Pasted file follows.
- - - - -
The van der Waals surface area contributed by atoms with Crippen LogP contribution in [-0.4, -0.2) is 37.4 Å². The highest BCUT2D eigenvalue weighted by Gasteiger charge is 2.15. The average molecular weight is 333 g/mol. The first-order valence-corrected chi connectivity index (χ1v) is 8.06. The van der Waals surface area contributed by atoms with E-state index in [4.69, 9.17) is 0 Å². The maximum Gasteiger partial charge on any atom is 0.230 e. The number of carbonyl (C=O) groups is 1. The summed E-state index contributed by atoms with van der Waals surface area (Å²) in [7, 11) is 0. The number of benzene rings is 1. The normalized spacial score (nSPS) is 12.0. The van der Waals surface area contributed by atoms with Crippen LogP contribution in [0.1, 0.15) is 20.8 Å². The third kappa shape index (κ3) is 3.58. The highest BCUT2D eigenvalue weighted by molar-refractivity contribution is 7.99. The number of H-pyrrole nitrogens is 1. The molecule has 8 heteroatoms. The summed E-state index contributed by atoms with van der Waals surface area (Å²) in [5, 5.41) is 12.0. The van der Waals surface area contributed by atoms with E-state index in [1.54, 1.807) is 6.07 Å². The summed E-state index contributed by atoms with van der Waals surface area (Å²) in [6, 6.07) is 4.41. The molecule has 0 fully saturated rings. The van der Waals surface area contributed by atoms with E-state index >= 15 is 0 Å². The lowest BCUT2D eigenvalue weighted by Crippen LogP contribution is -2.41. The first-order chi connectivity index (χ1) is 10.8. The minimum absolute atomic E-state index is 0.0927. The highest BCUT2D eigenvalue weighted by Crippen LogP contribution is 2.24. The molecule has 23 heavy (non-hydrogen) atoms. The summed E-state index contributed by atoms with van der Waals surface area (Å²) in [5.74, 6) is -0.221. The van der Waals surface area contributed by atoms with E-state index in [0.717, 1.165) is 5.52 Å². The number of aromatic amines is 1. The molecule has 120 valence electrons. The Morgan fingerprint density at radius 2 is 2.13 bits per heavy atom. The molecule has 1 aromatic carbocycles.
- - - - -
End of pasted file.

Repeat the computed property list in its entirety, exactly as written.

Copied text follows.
The van der Waals surface area contributed by atoms with Crippen LogP contribution in [-0.4, -0.2) is 37.4 Å². The highest BCUT2D eigenvalue weighted by Gasteiger charge is 2.15. The average molecular weight is 333 g/mol. The first-order valence-corrected chi connectivity index (χ1v) is 8.06. The van der Waals surface area contributed by atoms with E-state index in [4.69, 9.17) is 0 Å². The maximum Gasteiger partial charge on any atom is 0.230 e. The number of carbonyl (C=O) groups is 1. The summed E-state index contributed by atoms with van der Waals surface area (Å²) in [7, 11) is 0. The number of benzene rings is 1. The normalized spacial score (nSPS) is 12.0. The van der Waals surface area contributed by atoms with Crippen LogP contribution in [0.1, 0.15) is 20.8 Å². The third kappa shape index (κ3) is 3.58. The highest BCUT2D eigenvalue weighted by molar-refractivity contribution is 7.99. The number of H-pyrrole nitrogens is 1. The molecule has 8 heteroatoms. The summed E-state index contributed by atoms with van der Waals surface area (Å²) in [5, 5.41) is 12.0. The van der Waals surface area contributed by atoms with E-state index in [1.54, 1.807) is 6.07 Å². The summed E-state index contributed by atoms with van der Waals surface area (Å²) in [6, 6.07) is 4.41. The molecule has 0 fully saturated rings. The van der Waals surface area contributed by atoms with E-state index >= 15 is 0 Å². The lowest BCUT2D eigenvalue weighted by Crippen LogP contribution is -2.41. The first-order chi connectivity index (χ1) is 10.8. The minimum absolute atomic E-state index is 0.0927. The highest BCUT2D eigenvalue weighted by Crippen LogP contribution is 2.24. The molecule has 23 heavy (non-hydrogen) atoms. The summed E-state index contributed by atoms with van der Waals surface area (Å²) in [5.74, 6) is -0.221. The van der Waals surface area contributed by atoms with E-state index in [0.717, 1.165) is 5.52 Å². The number of aromatic amines is 1. The molecule has 120 valence electrons. The Morgan fingerprint density at radius 2 is 2.13 bits per heavy atom. The molecule has 1 aromatic carbocycles.